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Why Dentists Are Susceptible to This Disease

May 23, 2018

By Dean George

It’s estimated that roughly 200,000 United States residents have idiopathic fibrosis at any given time. 

Less well known is why one small sample of dental professionals is 23 times more likely than the general population to contract the respiratory disease.

idiopathic fibrosis

The Centers for Disease Control and Prevention (CDC) became involved earlier this year after learning that seven of nine treated patients at a Virginia clinic who died of idiopathic fibrosis (IPF) over a 16-year period were in the dental profession.

IPF is a chronic lung disease that causes shortness of breath, a chronic cough, weight loss, joint and muscle plain and clubbed fingers or toes.  It causes scarring of the lungs and while the disease can be slowed, there is no cure.

Eventually the scarred lung tissue impedes breathing and prevents oxygen from getting to the heart and brain. Life expectancy after diagnosis is three to five years.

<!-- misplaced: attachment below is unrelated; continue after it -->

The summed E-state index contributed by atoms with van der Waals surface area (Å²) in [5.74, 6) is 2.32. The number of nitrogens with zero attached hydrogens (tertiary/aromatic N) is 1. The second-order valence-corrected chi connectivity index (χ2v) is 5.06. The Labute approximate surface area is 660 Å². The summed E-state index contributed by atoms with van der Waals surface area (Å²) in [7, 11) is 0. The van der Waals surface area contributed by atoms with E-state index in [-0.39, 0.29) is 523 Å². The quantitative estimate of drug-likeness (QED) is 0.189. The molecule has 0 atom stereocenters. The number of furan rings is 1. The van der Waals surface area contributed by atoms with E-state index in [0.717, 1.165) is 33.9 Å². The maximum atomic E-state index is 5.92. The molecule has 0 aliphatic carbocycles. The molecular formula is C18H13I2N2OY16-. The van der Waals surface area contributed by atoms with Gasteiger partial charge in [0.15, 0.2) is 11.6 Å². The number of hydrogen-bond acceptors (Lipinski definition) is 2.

The CDC has not identified a specific cause, noting that no published data exists regarding dentists and IPF, but they did report that “dental personnel are exposed to infectious agents, chemicals, airborne particulates, ionizing radiation and other potentially hazardous materials.”

“Dentists and other dental personnel have unique exposures at work,” said Dr. Randall J. Nett, lead author of the study. “These exposures include bacteria, viruses, dusts, gases, radiation, and other respiratory hazards.”

Dr. Paul Casamassimo, chief policy officer of the American Academy of Pediatric Dentistry’s Pediatric Oral Health & Research Center, agrees.

“We do work with materials and with human bioproducts that are potentially damaging to our bodies if we inhale them,” he said, adding that the nine identified patients were all older, so they had been practicing dentistry at a time when safety standards were more lax.


Dental hygienists and dental technicians may also be at greater risk than other professions due to daily tasks like polishing dental appliances and preparing tooth impressions without proper protection and sufficient ventilation.

Today government guidelines help dental offices and their personnel stay better protected by wearing masks and taking other steps to avoid respiratory hazards.

Sources:  washingtonpost.com, cnn.com, newsweek.com
Photo sources: mycarpaltunnel.com, hygieneassociates.com


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